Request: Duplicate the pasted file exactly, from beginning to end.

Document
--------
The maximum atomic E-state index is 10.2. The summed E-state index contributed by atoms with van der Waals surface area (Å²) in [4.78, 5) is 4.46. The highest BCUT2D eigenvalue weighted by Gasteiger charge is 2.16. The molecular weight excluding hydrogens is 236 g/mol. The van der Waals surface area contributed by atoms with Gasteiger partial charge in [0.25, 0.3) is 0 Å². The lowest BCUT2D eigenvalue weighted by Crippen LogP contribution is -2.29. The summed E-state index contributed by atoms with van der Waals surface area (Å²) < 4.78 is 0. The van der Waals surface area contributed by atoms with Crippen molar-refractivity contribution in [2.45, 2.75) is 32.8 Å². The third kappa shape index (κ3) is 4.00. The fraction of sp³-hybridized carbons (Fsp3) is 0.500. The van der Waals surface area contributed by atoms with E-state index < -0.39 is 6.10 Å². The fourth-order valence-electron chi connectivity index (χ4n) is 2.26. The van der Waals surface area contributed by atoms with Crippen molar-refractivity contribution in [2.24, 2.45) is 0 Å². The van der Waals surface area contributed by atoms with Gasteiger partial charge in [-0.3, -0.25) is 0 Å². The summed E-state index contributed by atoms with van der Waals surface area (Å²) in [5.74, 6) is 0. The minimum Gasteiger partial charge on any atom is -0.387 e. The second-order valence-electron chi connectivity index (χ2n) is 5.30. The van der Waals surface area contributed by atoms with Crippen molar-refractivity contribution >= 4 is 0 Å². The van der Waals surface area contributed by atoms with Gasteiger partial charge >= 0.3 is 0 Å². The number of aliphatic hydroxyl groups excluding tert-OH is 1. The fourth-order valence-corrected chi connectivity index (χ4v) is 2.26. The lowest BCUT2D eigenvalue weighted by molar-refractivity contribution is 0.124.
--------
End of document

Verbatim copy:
The maximum atomic E-state index is 10.2. The summed E-state index contributed by atoms with van der Waals surface area (Å²) in [4.78, 5) is 4.46. The highest BCUT2D eigenvalue weighted by Gasteiger charge is 2.16. The molecular weight excluding hydrogens is 236 g/mol. The van der Waals surface area contributed by atoms with Gasteiger partial charge in [0.25, 0.3) is 0 Å². The lowest BCUT2D eigenvalue weighted by Crippen LogP contribution is -2.29. The summed E-state index contributed by atoms with van der Waals surface area (Å²) < 4.78 is 0. The van der Waals surface area contributed by atoms with Crippen molar-refractivity contribution in [2.45, 2.75) is 32.8 Å². The third kappa shape index (κ3) is 4.00. The fraction of sp³-hybridized carbons (Fsp3) is 0.500. The van der Waals surface area contributed by atoms with E-state index < -0.39 is 6.10 Å². The fourth-order valence-electron chi connectivity index (χ4n) is 2.26. The van der Waals surface area contributed by atoms with Crippen molar-refractivity contribution in [2.24, 2.45) is 0 Å². The van der Waals surface area contributed by atoms with Gasteiger partial charge in [-0.3, -0.25) is 0 Å². The summed E-state index contributed by atoms with van der Waals surface area (Å²) in [5.74, 6) is 0. The minimum Gasteiger partial charge on any atom is -0.387 e. The second-order valence-electron chi connectivity index (χ2n) is 5.30. The van der Waals surface area contributed by atoms with Crippen molar-refractivity contribution >= 4 is 0 Å². The van der Waals surface area contributed by atoms with Gasteiger partial charge >= 0.3 is 0 Å². The number of aliphatic hydroxyl groups excluding tert-OH is 1. The fourth-order valence-corrected chi connectivity index (χ4v) is 2.26. The lowest BCUT2D eigenvalue weighted by molar-refractivity contribution is 0.124.